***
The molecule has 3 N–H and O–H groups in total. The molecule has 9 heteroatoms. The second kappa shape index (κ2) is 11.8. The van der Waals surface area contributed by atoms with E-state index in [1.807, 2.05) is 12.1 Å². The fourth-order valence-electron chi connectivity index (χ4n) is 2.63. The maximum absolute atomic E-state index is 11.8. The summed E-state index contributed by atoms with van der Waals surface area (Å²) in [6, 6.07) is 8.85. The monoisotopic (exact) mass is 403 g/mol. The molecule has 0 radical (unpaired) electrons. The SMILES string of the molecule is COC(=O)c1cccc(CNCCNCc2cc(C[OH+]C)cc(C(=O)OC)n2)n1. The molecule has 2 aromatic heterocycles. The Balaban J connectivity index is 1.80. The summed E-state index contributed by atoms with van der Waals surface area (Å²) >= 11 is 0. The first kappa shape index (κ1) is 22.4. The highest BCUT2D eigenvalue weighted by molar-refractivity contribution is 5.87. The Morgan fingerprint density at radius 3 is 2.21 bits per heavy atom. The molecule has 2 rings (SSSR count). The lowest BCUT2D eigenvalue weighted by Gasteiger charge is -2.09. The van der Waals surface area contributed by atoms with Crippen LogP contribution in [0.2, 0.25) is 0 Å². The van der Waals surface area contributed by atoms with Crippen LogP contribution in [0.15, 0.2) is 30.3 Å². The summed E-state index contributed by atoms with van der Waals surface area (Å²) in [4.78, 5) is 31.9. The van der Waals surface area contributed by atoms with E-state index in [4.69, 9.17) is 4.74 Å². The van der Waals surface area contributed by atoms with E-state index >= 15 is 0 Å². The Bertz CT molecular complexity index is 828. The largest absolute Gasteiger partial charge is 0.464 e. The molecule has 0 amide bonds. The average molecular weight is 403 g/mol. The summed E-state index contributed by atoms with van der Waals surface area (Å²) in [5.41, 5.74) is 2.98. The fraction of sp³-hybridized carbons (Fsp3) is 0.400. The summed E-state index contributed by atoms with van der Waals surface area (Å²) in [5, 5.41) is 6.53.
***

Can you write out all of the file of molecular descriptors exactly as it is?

The molecule has 3 N–H and O–H groups in total. The molecule has 9 heteroatoms. The second kappa shape index (κ2) is 11.8. The van der Waals surface area contributed by atoms with E-state index in [1.807, 2.05) is 12.1 Å². The fourth-order valence-electron chi connectivity index (χ4n) is 2.63. The maximum absolute atomic E-state index is 11.8. The summed E-state index contributed by atoms with van der Waals surface area (Å²) in [6, 6.07) is 8.85. The monoisotopic (exact) mass is 403 g/mol. The molecule has 0 radical (unpaired) electrons. The SMILES string of the molecule is COC(=O)c1cccc(CNCCNCc2cc(C[OH+]C)cc(C(=O)OC)n2)n1. The molecule has 2 aromatic heterocycles. The Balaban J connectivity index is 1.80. The summed E-state index contributed by atoms with van der Waals surface area (Å²) >= 11 is 0. The first kappa shape index (κ1) is 22.4. The highest BCUT2D eigenvalue weighted by molar-refractivity contribution is 5.87. The Morgan fingerprint density at radius 3 is 2.21 bits per heavy atom. The molecule has 2 rings (SSSR count). The lowest BCUT2D eigenvalue weighted by Gasteiger charge is -2.09. The van der Waals surface area contributed by atoms with Crippen LogP contribution in [0.2, 0.25) is 0 Å². The van der Waals surface area contributed by atoms with Crippen LogP contribution in [0.15, 0.2) is 30.3 Å². The summed E-state index contributed by atoms with van der Waals surface area (Å²) in [4.78, 5) is 31.9. The van der Waals surface area contributed by atoms with E-state index in [4.69, 9.17) is 4.74 Å². The van der Waals surface area contributed by atoms with E-state index >= 15 is 0 Å². The Bertz CT molecular complexity index is 828. The largest absolute Gasteiger partial charge is 0.464 e. The molecule has 0 amide bonds. The average molecular weight is 403 g/mol. The summed E-state index contributed by atoms with van der Waals surface area (Å²) in [5.41, 5.74) is 2.98. The fraction of sp³-hybridized carbons (Fsp3) is 0.400. The summed E-state index contributed by atoms with van der Waals surface area (Å²) in [5, 5.41) is 6.53.